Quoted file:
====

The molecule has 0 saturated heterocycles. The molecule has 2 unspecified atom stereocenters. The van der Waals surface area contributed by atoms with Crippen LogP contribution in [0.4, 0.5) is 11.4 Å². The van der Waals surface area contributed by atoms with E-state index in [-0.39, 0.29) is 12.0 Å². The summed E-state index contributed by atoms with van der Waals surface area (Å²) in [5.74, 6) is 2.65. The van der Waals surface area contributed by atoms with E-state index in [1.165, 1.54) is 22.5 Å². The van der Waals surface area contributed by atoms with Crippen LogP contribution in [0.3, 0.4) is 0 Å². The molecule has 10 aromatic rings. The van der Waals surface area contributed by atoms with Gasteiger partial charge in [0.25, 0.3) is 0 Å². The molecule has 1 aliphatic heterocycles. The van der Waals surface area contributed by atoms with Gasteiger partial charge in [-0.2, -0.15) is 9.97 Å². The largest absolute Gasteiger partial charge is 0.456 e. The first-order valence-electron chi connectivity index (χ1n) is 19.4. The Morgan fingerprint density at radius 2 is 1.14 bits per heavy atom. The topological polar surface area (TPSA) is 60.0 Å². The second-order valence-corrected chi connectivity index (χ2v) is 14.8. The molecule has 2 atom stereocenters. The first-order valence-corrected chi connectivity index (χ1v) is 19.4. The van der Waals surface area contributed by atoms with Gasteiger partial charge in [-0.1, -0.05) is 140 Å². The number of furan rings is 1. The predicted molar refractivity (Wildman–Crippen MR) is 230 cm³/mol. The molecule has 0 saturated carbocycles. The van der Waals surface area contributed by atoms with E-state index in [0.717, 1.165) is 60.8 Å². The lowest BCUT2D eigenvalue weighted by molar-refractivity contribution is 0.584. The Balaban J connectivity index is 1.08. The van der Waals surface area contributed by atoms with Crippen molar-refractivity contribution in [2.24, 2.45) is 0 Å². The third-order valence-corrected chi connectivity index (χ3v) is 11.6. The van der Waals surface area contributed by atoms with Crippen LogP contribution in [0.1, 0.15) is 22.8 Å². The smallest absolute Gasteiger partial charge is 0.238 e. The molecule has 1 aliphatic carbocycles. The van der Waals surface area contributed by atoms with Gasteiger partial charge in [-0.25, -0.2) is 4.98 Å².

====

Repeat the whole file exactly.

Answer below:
The molecule has 0 saturated heterocycles. The molecule has 2 unspecified atom stereocenters. The van der Waals surface area contributed by atoms with Crippen LogP contribution in [0.4, 0.5) is 11.4 Å². The van der Waals surface area contributed by atoms with E-state index in [-0.39, 0.29) is 12.0 Å². The summed E-state index contributed by atoms with van der Waals surface area (Å²) in [5.74, 6) is 2.65. The van der Waals surface area contributed by atoms with E-state index in [1.165, 1.54) is 22.5 Å². The van der Waals surface area contributed by atoms with Crippen LogP contribution in [0.3, 0.4) is 0 Å². The molecule has 10 aromatic rings. The van der Waals surface area contributed by atoms with Gasteiger partial charge in [0.25, 0.3) is 0 Å². The molecule has 1 aliphatic heterocycles. The van der Waals surface area contributed by atoms with Gasteiger partial charge in [-0.2, -0.15) is 9.97 Å². The largest absolute Gasteiger partial charge is 0.456 e. The first-order valence-electron chi connectivity index (χ1n) is 19.4. The Morgan fingerprint density at radius 2 is 1.14 bits per heavy atom. The topological polar surface area (TPSA) is 60.0 Å². The second-order valence-corrected chi connectivity index (χ2v) is 14.8. The molecule has 2 atom stereocenters. The first-order valence-corrected chi connectivity index (χ1v) is 19.4. The van der Waals surface area contributed by atoms with Gasteiger partial charge in [-0.1, -0.05) is 140 Å². The number of furan rings is 1. The predicted molar refractivity (Wildman–Crippen MR) is 230 cm³/mol. The molecule has 0 saturated carbocycles. The van der Waals surface area contributed by atoms with E-state index in [0.717, 1.165) is 60.8 Å². The lowest BCUT2D eigenvalue weighted by molar-refractivity contribution is 0.584. The Balaban J connectivity index is 1.08. The van der Waals surface area contributed by atoms with Crippen molar-refractivity contribution in [2.24, 2.45) is 0 Å². The third-order valence-corrected chi connectivity index (χ3v) is 11.6. The van der Waals surface area contributed by atoms with Crippen LogP contribution in [0.1, 0.15) is 22.8 Å². The smallest absolute Gasteiger partial charge is 0.238 e. The molecule has 1 aliphatic carbocycles. The van der Waals surface area contributed by atoms with Gasteiger partial charge in [-0.25, -0.2) is 4.98 Å².